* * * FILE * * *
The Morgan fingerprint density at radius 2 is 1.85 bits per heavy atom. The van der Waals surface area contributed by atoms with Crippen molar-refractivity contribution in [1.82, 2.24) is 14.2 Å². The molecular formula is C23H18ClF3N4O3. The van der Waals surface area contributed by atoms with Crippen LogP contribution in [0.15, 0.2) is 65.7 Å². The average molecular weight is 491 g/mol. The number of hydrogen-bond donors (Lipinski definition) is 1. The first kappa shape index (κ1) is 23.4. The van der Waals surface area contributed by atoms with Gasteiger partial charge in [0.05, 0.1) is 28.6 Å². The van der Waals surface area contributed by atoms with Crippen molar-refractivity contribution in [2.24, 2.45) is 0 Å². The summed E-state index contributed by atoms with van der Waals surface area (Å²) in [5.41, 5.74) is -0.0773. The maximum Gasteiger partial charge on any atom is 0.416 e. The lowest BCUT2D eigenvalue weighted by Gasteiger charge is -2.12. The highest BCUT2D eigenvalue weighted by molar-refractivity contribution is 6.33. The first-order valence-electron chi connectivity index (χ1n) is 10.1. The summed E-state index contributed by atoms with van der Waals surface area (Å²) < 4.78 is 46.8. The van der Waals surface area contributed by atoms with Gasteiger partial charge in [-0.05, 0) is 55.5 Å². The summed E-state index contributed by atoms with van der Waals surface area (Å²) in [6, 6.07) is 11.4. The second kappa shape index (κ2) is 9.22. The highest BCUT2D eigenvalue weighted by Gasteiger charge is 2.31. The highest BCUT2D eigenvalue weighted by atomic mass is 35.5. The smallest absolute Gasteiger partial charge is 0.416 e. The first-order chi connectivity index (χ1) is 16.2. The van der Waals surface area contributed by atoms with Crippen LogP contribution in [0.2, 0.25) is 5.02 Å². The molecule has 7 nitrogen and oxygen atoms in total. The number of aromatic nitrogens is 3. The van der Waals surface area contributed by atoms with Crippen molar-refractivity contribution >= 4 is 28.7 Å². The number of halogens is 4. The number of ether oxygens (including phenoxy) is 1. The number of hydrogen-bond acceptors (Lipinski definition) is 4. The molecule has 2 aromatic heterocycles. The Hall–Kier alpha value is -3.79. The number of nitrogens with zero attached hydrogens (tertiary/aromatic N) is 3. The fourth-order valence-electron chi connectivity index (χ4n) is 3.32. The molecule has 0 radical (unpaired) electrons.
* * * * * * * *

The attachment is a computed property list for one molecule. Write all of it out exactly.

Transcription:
The Morgan fingerprint density at radius 2 is 1.85 bits per heavy atom. The van der Waals surface area contributed by atoms with Crippen molar-refractivity contribution in [1.82, 2.24) is 14.2 Å². The molecular formula is C23H18ClF3N4O3. The van der Waals surface area contributed by atoms with Crippen LogP contribution in [0.15, 0.2) is 65.7 Å². The average molecular weight is 491 g/mol. The number of hydrogen-bond donors (Lipinski definition) is 1. The first kappa shape index (κ1) is 23.4. The van der Waals surface area contributed by atoms with Gasteiger partial charge in [0.05, 0.1) is 28.6 Å². The van der Waals surface area contributed by atoms with Crippen molar-refractivity contribution in [2.24, 2.45) is 0 Å². The summed E-state index contributed by atoms with van der Waals surface area (Å²) in [5.41, 5.74) is -0.0773. The maximum Gasteiger partial charge on any atom is 0.416 e. The lowest BCUT2D eigenvalue weighted by Gasteiger charge is -2.12. The highest BCUT2D eigenvalue weighted by molar-refractivity contribution is 6.33. The first-order valence-electron chi connectivity index (χ1n) is 10.1. The summed E-state index contributed by atoms with van der Waals surface area (Å²) < 4.78 is 46.8. The van der Waals surface area contributed by atoms with Gasteiger partial charge in [-0.05, 0) is 55.5 Å². The summed E-state index contributed by atoms with van der Waals surface area (Å²) in [6, 6.07) is 11.4. The second kappa shape index (κ2) is 9.22. The highest BCUT2D eigenvalue weighted by Gasteiger charge is 2.31. The highest BCUT2D eigenvalue weighted by atomic mass is 35.5. The smallest absolute Gasteiger partial charge is 0.416 e. The first-order chi connectivity index (χ1) is 16.2. The van der Waals surface area contributed by atoms with Crippen LogP contribution in [0.2, 0.25) is 5.02 Å². The molecule has 7 nitrogen and oxygen atoms in total. The number of aromatic nitrogens is 3. The van der Waals surface area contributed by atoms with Crippen molar-refractivity contribution >= 4 is 28.7 Å². The number of halogens is 4. The number of ether oxygens (including phenoxy) is 1. The number of hydrogen-bond acceptors (Lipinski definition) is 4. The molecule has 2 aromatic heterocycles. The Hall–Kier alpha value is -3.79. The number of nitrogens with zero attached hydrogens (tertiary/aromatic N) is 3. The fourth-order valence-electron chi connectivity index (χ4n) is 3.32. The molecule has 0 radical (unpaired) electrons.